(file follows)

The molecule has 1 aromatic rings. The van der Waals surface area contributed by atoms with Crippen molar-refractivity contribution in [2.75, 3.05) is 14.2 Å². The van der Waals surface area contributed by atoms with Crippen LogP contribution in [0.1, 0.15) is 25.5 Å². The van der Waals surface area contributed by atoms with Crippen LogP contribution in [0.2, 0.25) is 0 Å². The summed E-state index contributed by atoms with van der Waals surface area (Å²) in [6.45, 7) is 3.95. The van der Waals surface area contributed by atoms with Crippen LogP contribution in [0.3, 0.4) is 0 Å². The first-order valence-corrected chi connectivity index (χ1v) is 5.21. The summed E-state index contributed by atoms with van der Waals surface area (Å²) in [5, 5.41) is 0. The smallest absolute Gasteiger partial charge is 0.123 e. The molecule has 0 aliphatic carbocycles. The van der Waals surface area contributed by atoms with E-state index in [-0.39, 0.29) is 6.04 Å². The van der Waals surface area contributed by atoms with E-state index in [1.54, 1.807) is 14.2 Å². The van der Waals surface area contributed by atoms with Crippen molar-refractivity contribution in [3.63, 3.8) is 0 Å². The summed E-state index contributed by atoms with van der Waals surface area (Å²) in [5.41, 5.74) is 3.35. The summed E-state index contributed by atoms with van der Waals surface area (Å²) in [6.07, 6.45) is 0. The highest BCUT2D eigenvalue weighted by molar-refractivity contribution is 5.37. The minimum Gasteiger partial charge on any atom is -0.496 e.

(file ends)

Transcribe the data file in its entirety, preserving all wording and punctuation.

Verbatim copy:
The molecule has 1 aromatic rings. The van der Waals surface area contributed by atoms with Crippen molar-refractivity contribution in [2.75, 3.05) is 14.2 Å². The van der Waals surface area contributed by atoms with Crippen LogP contribution in [0.1, 0.15) is 25.5 Å². The van der Waals surface area contributed by atoms with Crippen LogP contribution in [0.2, 0.25) is 0 Å². The summed E-state index contributed by atoms with van der Waals surface area (Å²) in [6.45, 7) is 3.95. The van der Waals surface area contributed by atoms with Crippen LogP contribution in [0.3, 0.4) is 0 Å². The first-order valence-corrected chi connectivity index (χ1v) is 5.21. The summed E-state index contributed by atoms with van der Waals surface area (Å²) in [5, 5.41) is 0. The smallest absolute Gasteiger partial charge is 0.123 e. The molecule has 0 aliphatic carbocycles. The van der Waals surface area contributed by atoms with E-state index in [-0.39, 0.29) is 6.04 Å². The van der Waals surface area contributed by atoms with E-state index in [1.54, 1.807) is 14.2 Å². The van der Waals surface area contributed by atoms with Crippen molar-refractivity contribution in [3.63, 3.8) is 0 Å². The summed E-state index contributed by atoms with van der Waals surface area (Å²) in [5.41, 5.74) is 3.35. The summed E-state index contributed by atoms with van der Waals surface area (Å²) in [6.07, 6.45) is 0. The highest BCUT2D eigenvalue weighted by molar-refractivity contribution is 5.37. The minimum Gasteiger partial charge on any atom is -0.496 e.